Studies have also shown that microalbuminuria is a marker of generalized vascular disease and is associated with stroke and heart disease.
Reference Values Describes reference intervals and additional information for interpretation of test results. May include intervals based on age and sex when appropriate. Intervals are Mayo-derived, unless otherwise designated. If an interpretive report is provided, the reference value field will state this.
24-Hour excretion: <30 mg/24 hours
Excretion rate: <20 mcg/min
An albumin excretion rate >30 mg/24 hours is considered to be microalbuminuric. By definition, the upper end of microalbuminuria is thought to be 300 mg/24 hours. Although this level has not been rigorously defined, it is felt that at this level it is more difficult to change the course of diabetic nephropathy. We have established normal values in our laboratory and agree with the 30 mg/24 hour level. A normal excretion rate of 20 mcg/minute has also been established in the literature and is consistent with our data. Thus, microalbuminuria has been defined at 30 to 300 mg/24 hours.
The literature has defined the albumin/creatinine ratio (mg/g) <17 as normal for males and <25 for females(2) and is consistent with our normal data. A ratio of albumin to creatinine of > or =300 indicates overt albuminuria. Thus, microalbuminuria has been defined as an albumin/creatinine ratio of 17 to 299 for males and 25 to 299 for females.
Due to biologic variability, any patient who has an albumin/creatinine ratio or urinary albumin excretion rate in the positive microalbuminuria range should have this confirmed with a second specimen. If there is discrepancy, a third specimen is recommended. If 2 of 3 results are in the positive microalbuminuria range, this is evidence for incipient nephropathy and warrants increased efforts at glucose control, aggressive blood pressure control, and institution of therapy with an angiotensin-converting enzyme inhibitor (if the patient can tolerate it).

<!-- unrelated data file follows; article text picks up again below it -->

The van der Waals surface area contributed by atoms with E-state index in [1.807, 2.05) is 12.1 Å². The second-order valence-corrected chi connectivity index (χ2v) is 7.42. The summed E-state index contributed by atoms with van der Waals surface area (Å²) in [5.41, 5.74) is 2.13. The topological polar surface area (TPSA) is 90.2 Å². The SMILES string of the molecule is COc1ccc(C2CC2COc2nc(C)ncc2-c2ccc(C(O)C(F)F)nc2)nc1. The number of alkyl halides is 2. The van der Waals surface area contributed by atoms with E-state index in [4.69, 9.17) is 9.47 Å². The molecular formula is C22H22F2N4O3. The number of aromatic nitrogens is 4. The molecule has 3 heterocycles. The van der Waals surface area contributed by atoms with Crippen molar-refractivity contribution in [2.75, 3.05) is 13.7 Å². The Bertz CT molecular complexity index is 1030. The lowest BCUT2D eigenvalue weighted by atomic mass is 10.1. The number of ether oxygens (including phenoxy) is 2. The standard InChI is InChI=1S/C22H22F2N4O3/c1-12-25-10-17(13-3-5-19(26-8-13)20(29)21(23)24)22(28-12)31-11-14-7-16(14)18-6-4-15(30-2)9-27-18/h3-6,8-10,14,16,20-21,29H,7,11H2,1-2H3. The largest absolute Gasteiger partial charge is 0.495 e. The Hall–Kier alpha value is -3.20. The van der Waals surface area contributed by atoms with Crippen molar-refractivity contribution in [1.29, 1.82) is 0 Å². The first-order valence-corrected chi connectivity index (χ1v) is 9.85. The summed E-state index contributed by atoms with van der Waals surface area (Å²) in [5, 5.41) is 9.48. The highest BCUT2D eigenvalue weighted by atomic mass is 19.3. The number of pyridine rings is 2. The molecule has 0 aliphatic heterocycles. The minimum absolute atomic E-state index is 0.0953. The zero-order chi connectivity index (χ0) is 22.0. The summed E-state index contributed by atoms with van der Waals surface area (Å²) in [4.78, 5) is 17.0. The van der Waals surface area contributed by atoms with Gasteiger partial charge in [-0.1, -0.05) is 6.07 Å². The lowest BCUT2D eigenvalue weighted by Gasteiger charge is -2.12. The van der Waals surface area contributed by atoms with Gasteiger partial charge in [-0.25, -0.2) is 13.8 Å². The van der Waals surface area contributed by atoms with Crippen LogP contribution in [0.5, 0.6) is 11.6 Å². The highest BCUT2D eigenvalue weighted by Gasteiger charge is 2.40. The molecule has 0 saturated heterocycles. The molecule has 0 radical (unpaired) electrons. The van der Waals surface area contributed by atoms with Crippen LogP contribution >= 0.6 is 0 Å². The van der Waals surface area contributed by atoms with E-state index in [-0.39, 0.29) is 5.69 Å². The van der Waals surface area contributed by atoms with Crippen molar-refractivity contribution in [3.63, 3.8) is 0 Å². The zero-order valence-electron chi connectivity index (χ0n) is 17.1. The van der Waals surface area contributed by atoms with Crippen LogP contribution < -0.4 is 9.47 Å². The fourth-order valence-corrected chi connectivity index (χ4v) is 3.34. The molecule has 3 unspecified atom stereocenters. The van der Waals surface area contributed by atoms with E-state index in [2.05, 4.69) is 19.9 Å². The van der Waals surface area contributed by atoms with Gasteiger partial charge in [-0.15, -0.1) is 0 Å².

On 02/10/2009, the reagent system used for the immunoturbidimetric albumin assay was changed. This resulted in a small but statistically significant change in albumin measurements. To directly compare results after the date of this method change to previous values the old urinary albumin concentration should be multiplied by 1.11. Given the normal physiologic variability of albumin excretion in individuals and the small magnitude of this correction factor, in most instances this calculation will not be necessary for clinical management of patients.
Cautions Discusses conditions that may cause diagnostic confusion, including improper specimen collection and handling, inappropriate test selection, and interfering substances
Urine may be collected and transported ambient, refrigerated, frozen, or preserved in toluene, thymol, or boric acid. Specimens in which nitric acid, hydrochloric acid, sodium carbonate or acetic acid has been added are unacceptable because of precipitation of albumin by these acids.
Urine collected during menses may contain excess albumin and collection during this time should be avoided.
Heavy exercise may increase albumin excretion and should be avoided during collection. Normal values apply to a nonexercised state.
Clinical Reference Provides recommendations for further in-depth reading of a clinical nature
1. Bennett PH, Haffner S, Kasiske BL, et al: Screening and management of microalbuminuria in patients with diabetes mellitus: recommendations to the Scientific Advisory Board of the National Kidney Foundation from an ad hoc committee of the Council on Diabetes Mellitus of the National Kidney Foundation. Am J Kidney Dis 1995;25:107-112